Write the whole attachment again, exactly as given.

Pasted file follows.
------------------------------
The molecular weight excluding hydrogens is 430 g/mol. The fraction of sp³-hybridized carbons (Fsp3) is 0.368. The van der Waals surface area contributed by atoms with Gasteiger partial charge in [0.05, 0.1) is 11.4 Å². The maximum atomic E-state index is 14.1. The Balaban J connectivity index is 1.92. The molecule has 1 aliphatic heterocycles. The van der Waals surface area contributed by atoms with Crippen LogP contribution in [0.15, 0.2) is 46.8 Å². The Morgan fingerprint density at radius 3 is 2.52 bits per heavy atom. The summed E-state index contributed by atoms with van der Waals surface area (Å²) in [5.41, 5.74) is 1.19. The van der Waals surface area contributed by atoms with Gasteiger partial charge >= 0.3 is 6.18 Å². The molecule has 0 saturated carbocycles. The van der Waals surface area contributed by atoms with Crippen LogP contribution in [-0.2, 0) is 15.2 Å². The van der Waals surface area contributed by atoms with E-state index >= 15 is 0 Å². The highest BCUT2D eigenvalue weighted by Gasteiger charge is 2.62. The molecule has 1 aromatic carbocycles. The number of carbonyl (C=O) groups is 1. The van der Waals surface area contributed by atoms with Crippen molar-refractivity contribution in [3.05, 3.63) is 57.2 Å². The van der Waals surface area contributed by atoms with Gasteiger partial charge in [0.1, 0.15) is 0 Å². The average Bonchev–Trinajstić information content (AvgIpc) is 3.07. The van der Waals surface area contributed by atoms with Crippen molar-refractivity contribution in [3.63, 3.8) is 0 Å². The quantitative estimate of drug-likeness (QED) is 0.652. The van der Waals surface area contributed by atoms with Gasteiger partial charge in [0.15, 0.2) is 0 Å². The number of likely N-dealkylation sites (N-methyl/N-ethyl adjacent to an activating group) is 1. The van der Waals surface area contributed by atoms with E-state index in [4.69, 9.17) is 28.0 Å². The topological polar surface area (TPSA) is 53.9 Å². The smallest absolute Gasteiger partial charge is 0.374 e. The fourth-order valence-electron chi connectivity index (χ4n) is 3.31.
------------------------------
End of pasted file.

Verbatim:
The molecular weight excluding hydrogens is 430 g/mol. The fraction of sp³-hybridized carbons (Fsp3) is 0.368. The van der Waals surface area contributed by atoms with Gasteiger partial charge in [0.05, 0.1) is 11.4 Å². The maximum atomic E-state index is 14.1. The Balaban J connectivity index is 1.92. The molecule has 1 aliphatic heterocycles. The van der Waals surface area contributed by atoms with Crippen LogP contribution in [0.15, 0.2) is 46.8 Å². The Morgan fingerprint density at radius 3 is 2.52 bits per heavy atom. The summed E-state index contributed by atoms with van der Waals surface area (Å²) in [5.41, 5.74) is 1.19. The van der Waals surface area contributed by atoms with Gasteiger partial charge >= 0.3 is 6.18 Å². The molecule has 0 saturated carbocycles. The van der Waals surface area contributed by atoms with Crippen LogP contribution in [-0.2, 0) is 15.2 Å². The van der Waals surface area contributed by atoms with E-state index >= 15 is 0 Å². The highest BCUT2D eigenvalue weighted by Gasteiger charge is 2.62. The molecule has 1 aromatic carbocycles. The number of carbonyl (C=O) groups is 1. The van der Waals surface area contributed by atoms with Crippen molar-refractivity contribution in [3.05, 3.63) is 57.2 Å². The van der Waals surface area contributed by atoms with Gasteiger partial charge in [0.1, 0.15) is 0 Å². The average Bonchev–Trinajstić information content (AvgIpc) is 3.07. The van der Waals surface area contributed by atoms with Crippen molar-refractivity contribution in [3.63, 3.8) is 0 Å². The quantitative estimate of drug-likeness (QED) is 0.652. The van der Waals surface area contributed by atoms with Gasteiger partial charge in [0.15, 0.2) is 0 Å². The number of likely N-dealkylation sites (N-methyl/N-ethyl adjacent to an activating group) is 1. The van der Waals surface area contributed by atoms with E-state index in [4.69, 9.17) is 28.0 Å². The topological polar surface area (TPSA) is 53.9 Å². The smallest absolute Gasteiger partial charge is 0.374 e. The fourth-order valence-electron chi connectivity index (χ4n) is 3.31.